Carlos, I was reading your comments on another thread and wondering about sinchronicity. I did some reading yesterday on flywheel systems. I was not very enthusiast in the end, at least not enough to post anything. I did not worry about money on the following explanation, thinking that F1 teams won't have a problem with that.
First, I want to give a link to this http://www.fia.com/mediacentre/Press_Re ... 06-01.html
curious photo (peace in our times!) and lengthy article on the future of Formula One, at no other site than the official FIA site
Second, the proposed regulations for 2008:
5.2 Other means of propulsion :
5.2.1 Subject only to Article 5.2, The use of any device, other than the 2.4 litre, four stroke engine described in 5.1 above, to power the car, is not permitted.
5.2.2 The total amount of recoverable energy stored on the car must not exceed 300kJ. Any which may be recovered at a rate greater than 2kW must not exceed 20kJ.
This is what davecooper does not understand (nor me). First, you must use the engine only. Then they allow you to store energy. How are you going to transmit this energy back to the wheels if electric or hydraulic motors seem forbidden? This only left us with a flywheel connected to the engine with a clutch, as I see it.
Actual products I found were UPS's by Pentadyne
and "flywheel batteries" by Flywheel Energy Systems
giving you 50 Kilowatts for 60 seconds (Less than 1 Kwatt-hour), but weighing 135 kilos which means a puny 5.5 Watts-hour/Kg. Gasoline gives you the astounding amount of 12.000 Watts-hour per kilo.
Nice power but low energy density on FES flywheel
Flywheels do not contaminate when discarded or operated, have a long life and require that you understand the "eigenvalues" of the "rotational modes", because at such high rotational speeds any vibration is what finally makes unusable the thing. Of course, they are computer controlled and inspected thousands of time per second. When vibrations exceed a value, they stop. They use a thick cover, filled with liquid, for the possibility of "explosion" of the flywheel, and the Pentadyne model, made of carbon fiber, supposedly must dissintegrate on failure. Anyway, I won't use them on my children's toys...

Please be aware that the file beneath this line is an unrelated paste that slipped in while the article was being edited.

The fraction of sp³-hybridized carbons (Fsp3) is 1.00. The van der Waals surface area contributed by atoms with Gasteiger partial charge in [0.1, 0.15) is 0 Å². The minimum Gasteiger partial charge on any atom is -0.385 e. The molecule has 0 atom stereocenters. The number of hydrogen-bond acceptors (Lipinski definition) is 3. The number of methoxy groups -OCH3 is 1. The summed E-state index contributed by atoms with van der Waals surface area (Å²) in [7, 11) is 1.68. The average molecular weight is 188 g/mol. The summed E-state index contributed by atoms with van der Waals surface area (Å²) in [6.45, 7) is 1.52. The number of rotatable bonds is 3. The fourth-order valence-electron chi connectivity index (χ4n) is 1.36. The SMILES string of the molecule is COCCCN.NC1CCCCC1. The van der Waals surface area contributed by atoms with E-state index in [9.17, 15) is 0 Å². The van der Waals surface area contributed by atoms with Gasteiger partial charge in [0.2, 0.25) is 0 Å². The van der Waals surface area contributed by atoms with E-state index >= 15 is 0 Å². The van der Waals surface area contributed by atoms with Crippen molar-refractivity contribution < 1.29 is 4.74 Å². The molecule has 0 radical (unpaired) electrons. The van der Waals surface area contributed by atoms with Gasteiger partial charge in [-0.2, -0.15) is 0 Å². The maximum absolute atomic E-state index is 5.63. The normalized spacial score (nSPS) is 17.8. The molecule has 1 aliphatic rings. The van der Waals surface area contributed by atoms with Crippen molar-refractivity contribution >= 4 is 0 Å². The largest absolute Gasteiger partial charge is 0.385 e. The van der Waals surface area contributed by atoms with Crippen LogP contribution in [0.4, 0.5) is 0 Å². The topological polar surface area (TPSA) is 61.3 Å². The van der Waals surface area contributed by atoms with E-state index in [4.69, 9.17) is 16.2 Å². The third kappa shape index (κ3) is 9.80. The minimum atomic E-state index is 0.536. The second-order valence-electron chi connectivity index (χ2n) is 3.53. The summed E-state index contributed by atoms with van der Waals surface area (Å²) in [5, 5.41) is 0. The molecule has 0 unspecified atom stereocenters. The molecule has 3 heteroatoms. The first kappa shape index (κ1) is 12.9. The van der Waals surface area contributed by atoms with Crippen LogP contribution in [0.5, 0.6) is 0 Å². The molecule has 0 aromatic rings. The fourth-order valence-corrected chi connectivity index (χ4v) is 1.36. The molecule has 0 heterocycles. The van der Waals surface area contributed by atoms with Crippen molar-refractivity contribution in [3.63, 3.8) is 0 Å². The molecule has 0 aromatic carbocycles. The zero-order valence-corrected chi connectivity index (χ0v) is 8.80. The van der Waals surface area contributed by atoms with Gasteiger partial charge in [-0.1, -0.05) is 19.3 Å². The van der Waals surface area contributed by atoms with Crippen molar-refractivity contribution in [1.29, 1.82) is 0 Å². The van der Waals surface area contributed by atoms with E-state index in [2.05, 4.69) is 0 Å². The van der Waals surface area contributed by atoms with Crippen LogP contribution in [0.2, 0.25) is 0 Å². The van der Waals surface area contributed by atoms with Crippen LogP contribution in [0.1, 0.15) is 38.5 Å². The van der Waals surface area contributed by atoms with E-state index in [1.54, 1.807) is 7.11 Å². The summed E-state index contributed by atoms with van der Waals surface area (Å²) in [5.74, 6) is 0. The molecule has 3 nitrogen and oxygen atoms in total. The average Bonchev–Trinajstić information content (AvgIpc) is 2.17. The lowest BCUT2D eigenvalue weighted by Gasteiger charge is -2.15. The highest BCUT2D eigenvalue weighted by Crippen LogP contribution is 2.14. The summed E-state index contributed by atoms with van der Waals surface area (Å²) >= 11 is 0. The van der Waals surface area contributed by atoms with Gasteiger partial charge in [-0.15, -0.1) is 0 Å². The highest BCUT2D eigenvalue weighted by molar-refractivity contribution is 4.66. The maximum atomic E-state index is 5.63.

Pentadyne flywheel use a carbon fiber rotor turning in a vacuum on magnetic bearings
The best batteries I found were LiSOCl2
, better than NiMh ones (the one in your laptop) and they blow the flywheel energy density by much: they offer 400 Watts-hour per kilo. This does not take in account the weight of the electric motor they need, while the flywheel could be connected "directly" to the engine with a clutch, without electric motor. As I read the rules, batteries are forbidden (well, electric motors are needed).
The potential I thought there was in supercapacitors could be optimistic: they have even greater power density than batteries, but lower energy density, which makes them suitable for electronics, not for electrical power, as I see it. There are some models for cars, anyway.
6 Kwatts supercapacitor for vehicles
Supercapacitors are extremely recent inventions. I took the photo from a nice 800 Kb PDF on the subject
. Here you have a chart of power vs energy density for various possible energy storage mediums for "regenerative vehicles". They seem forbidden by the regulations I quote, because you need electric motors also.
Power-Energy Density of storage mediums for electricity
I want to comment in the end that no amount of regeneration of energy will give us new energy. All these gadgets and devices should only make more efficient cars. Frankly, I repeat, I would limit the amount of fuel for the race and let the engineers decide what to do, at least for a while...
I won't go into hydraulics now, but there is a couple of systems around for trucks, as well as flywheel systems for delivery trucks that operate on a stop and go pattern that makes them perfect for their use.